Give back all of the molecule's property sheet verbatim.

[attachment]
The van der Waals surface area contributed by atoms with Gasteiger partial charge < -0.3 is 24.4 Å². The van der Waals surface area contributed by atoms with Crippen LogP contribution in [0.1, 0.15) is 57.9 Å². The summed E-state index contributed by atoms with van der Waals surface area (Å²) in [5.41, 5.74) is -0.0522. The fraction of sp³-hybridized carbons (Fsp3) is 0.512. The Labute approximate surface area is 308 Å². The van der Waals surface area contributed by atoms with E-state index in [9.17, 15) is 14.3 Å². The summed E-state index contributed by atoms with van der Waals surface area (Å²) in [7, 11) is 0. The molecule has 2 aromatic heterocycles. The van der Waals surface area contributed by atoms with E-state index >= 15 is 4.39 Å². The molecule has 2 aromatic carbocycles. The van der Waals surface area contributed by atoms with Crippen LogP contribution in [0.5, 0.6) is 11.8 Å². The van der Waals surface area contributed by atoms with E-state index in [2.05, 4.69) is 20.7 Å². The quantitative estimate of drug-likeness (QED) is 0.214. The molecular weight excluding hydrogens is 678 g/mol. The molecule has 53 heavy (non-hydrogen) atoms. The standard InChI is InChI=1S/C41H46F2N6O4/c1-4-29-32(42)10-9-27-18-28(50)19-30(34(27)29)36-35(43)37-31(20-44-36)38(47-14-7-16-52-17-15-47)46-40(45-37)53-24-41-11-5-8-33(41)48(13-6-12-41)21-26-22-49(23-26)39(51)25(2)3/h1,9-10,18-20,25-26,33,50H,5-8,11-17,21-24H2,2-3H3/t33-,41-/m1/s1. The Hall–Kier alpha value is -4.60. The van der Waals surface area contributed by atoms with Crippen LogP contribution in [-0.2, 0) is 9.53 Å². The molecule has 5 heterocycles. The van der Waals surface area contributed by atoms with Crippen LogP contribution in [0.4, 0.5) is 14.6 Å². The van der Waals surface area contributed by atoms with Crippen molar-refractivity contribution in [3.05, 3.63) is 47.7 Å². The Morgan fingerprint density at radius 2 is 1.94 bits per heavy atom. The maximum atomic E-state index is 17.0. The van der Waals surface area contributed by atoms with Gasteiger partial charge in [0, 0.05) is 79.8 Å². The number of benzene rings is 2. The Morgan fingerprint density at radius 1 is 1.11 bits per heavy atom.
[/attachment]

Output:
The van der Waals surface area contributed by atoms with Gasteiger partial charge < -0.3 is 24.4 Å². The van der Waals surface area contributed by atoms with Crippen LogP contribution in [0.1, 0.15) is 57.9 Å². The summed E-state index contributed by atoms with van der Waals surface area (Å²) in [5.41, 5.74) is -0.0522. The fraction of sp³-hybridized carbons (Fsp3) is 0.512. The Labute approximate surface area is 308 Å². The van der Waals surface area contributed by atoms with E-state index in [9.17, 15) is 14.3 Å². The summed E-state index contributed by atoms with van der Waals surface area (Å²) in [7, 11) is 0. The molecule has 2 aromatic heterocycles. The van der Waals surface area contributed by atoms with E-state index >= 15 is 4.39 Å². The molecule has 2 aromatic carbocycles. The van der Waals surface area contributed by atoms with Crippen LogP contribution in [0.5, 0.6) is 11.8 Å². The van der Waals surface area contributed by atoms with E-state index in [2.05, 4.69) is 20.7 Å². The quantitative estimate of drug-likeness (QED) is 0.214. The molecular weight excluding hydrogens is 678 g/mol. The molecule has 53 heavy (non-hydrogen) atoms. The standard InChI is InChI=1S/C41H46F2N6O4/c1-4-29-32(42)10-9-27-18-28(50)19-30(34(27)29)36-35(43)37-31(20-44-36)38(47-14-7-16-52-17-15-47)46-40(45-37)53-24-41-11-5-8-33(41)48(13-6-12-41)21-26-22-49(23-26)39(51)25(2)3/h1,9-10,18-20,25-26,33,50H,5-8,11-17,21-24H2,2-3H3/t33-,41-/m1/s1. The Hall–Kier alpha value is -4.60. The van der Waals surface area contributed by atoms with Crippen LogP contribution in [-0.2, 0) is 9.53 Å². The molecule has 5 heterocycles. The van der Waals surface area contributed by atoms with Crippen LogP contribution in [0.4, 0.5) is 14.6 Å². The van der Waals surface area contributed by atoms with Crippen molar-refractivity contribution in [3.05, 3.63) is 47.7 Å². The Morgan fingerprint density at radius 2 is 1.94 bits per heavy atom. The maximum atomic E-state index is 17.0. The van der Waals surface area contributed by atoms with Gasteiger partial charge in [0, 0.05) is 79.8 Å². The number of benzene rings is 2. The Morgan fingerprint density at radius 1 is 1.11 bits per heavy atom.